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The shoulder: an anatomical wonder!



The shoulder is a complex region of the body, often thought of as where the arm connects to the trunk. However, many more structures make up what we, as PTs know as the shoulder complex! The shoulder is comprised of four joints:

  1. The glenohumeral joint (GH), which is where the humerus (upper arm bone) attaches to the scapula (shoulder blade) at the glenoid fossa

  • Fun Fact: this is considered the most mobile and least stable joint in the body


  1. The acromioclavicular joint (AC), which is where the clavicle (collar bone) attaches to the scapula

  2. The sternoclavicular joint (SC) which is where the clavicle (collar bone) attaches to the sternum (chest bone)

  3. The scapulothoracic joint (ST), which is where the shoulder blade (scapula) moves across the ribs in the thoracic region (mid-back) of our spine

All of these joints work together to allow for shoulder movement. The shoulder has many degrees of freedom or a vast range of motion due to the GH joint being a ball and socket. However, the GH joint is also more prone to injury and instability due to the extensive range of motion.

Many muscles make up the shoulder complex—a group of which is commonly known as the rotator cuff. The rotator cuff comprises the supraspinatus, infraspinatus, teres minor, and subscapularis. Other shoulder muscles include the pec minor and major, the deltoid, the triceps, the biceps, and many others! Click here to see where these muscles are located!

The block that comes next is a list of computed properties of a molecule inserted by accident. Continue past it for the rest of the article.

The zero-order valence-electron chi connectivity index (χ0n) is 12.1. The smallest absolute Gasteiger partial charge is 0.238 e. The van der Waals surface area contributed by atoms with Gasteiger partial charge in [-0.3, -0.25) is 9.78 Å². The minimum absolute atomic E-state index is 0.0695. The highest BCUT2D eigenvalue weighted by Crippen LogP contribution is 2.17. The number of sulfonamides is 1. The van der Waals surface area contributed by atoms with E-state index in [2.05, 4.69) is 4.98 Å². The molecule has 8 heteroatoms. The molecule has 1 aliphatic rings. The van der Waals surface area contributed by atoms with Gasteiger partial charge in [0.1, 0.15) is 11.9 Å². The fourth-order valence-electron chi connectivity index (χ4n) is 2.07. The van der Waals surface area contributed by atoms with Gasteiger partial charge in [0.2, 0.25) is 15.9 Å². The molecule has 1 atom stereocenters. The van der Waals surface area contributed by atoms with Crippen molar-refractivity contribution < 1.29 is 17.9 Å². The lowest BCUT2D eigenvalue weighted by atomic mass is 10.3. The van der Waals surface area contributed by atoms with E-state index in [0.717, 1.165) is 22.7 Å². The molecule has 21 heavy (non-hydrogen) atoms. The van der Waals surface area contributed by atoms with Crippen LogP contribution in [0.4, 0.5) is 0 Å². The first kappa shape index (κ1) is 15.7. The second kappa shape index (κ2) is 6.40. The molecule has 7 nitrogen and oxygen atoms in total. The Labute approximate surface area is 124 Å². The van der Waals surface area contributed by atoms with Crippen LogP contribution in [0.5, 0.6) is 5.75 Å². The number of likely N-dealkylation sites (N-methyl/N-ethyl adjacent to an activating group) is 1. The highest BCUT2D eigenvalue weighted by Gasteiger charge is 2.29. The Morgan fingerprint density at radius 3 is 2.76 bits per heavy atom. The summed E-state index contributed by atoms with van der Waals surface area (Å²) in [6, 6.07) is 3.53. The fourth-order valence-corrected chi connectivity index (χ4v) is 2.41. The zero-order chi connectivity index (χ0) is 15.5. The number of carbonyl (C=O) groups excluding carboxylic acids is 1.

As we can see, the shoulder is a very complex body region. As such, when we experience shoulder injury or shoulder pain, it is essential to identify which structures are compromised. When rehabbing the shoulder, it is vital to restore the mechanics of the individually injured structures while also restoring how each structure works alongside the complex.

We often work with folks who have developed shoulder pain over time rather than an acute injury (although we see these individuals as well). Typically chronic shoulder pain results from an imbalance between the muscles that make up the shoulder and can often be caused by poor posture. Thankfully, restoring the balance of the shoulder complex is reasonably straightforward, with some easy mobility drills and consistent strength training.

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If you have questions about your shoulder pain or want to learn how to keep your shoulders healthy, strong, and stable, reach out! We are here to help.We are here when you are ready, Nicole and the OMPT team Want workouts specific to your activity? Reach out for a customized plan.


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